The Senate voted 60-to-39 to approve the Dodd-Frank Wall Street Reform and Consumer Protection Act (HR 4173). The bill, which President Obama is expected to sign, passed largely along party lines.
Senate Banking Committee chairman Christopher Dodd, D-Conn., admitted that “it’s not a perfect bill,” but added, “we believe we’ve done the best we could.” Sen. Richard Shelby, R-Ala., ranking member of the Senate Banking Committee, said the legislation would result in higher fees, restricted access to credit and a larger regulatory burden on businesses. “This is not real reform, just more of the same,” Shelby said. Republicans have criticized the bill for its failure to include reform of the Government Sponsored Enterprises.
Senate Majority Leader Harry Reid, D-Nev., said the Dodd-Frank Act is “about fairness and justice. It’s about making sure there’s not a next time. It’s about jobs. And it’s about rescuing our economy.”
The broad overhaul of financial regulation includes the creation of a new consumer protection bureau housed within the Federal Reserve, oversight of the derivatives market and an end to too-big-to-fail taxpayer funded bailouts. It also creates a 10-member Financial Services Oversight Council to monitor threats to the financial system, and allows banks to invest up to 3 percent of their capital in private equity and hedge funds. In order to cover the cost of financial reform, the Troubled Asset Relief Program (TARP) will be ended ahead of schedule, while banks with assets over $10 billion will pay increased premiums to the Federal Deposit Insurance Corporation (FDIC).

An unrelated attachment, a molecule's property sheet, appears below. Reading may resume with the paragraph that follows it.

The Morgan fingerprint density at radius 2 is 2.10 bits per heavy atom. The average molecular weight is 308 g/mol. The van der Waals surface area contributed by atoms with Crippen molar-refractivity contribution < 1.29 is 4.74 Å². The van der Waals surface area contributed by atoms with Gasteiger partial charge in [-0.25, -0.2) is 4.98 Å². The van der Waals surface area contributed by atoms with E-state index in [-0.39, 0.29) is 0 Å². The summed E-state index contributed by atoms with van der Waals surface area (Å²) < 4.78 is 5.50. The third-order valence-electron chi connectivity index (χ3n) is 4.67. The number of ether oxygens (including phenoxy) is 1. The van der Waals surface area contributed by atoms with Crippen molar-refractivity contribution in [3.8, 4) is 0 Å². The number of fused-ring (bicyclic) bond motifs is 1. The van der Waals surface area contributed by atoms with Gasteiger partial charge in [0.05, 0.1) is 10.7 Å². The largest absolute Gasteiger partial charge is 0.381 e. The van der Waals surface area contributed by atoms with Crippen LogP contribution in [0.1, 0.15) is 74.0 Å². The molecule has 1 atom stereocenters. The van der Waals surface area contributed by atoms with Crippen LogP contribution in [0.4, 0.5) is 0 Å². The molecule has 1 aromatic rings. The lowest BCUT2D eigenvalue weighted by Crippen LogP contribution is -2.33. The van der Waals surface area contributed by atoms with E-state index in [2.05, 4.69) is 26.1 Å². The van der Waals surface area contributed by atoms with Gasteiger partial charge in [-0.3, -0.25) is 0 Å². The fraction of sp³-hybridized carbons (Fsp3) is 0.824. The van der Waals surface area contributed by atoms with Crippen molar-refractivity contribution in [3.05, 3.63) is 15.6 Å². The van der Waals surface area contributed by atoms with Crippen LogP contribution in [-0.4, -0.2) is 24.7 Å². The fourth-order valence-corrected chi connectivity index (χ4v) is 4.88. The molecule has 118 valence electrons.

The American Bankers Association said the legislation was “overloaded with new rules and restrictions on traditional banks that did not cause the financial crisis.” The association predicted “years of uncertainty” as to what the new rules will mean. According to Senate Minority Leader Mitch McConnell, R-Ky., the bill will impose 533 new regulations on individuals and small businesses. “The White House will call this a victory,” McConnell said, “but as credit tightens, regulations multiply and job creation slows even further as a result of this bill, they’ll have a hard time convincing the American people that this is a victory for them.”
FDIC Chair Sheila Bair noted that now that the bill has passed, responsibility shifts to regulators to implement the law in “a manner that is aligned with its principles.” Bair said the FDIC will move “swiftly and deliberately” through the various rulemakings and studies required under the bill.
By Sarah Borchersen-Keto, CCH News Staff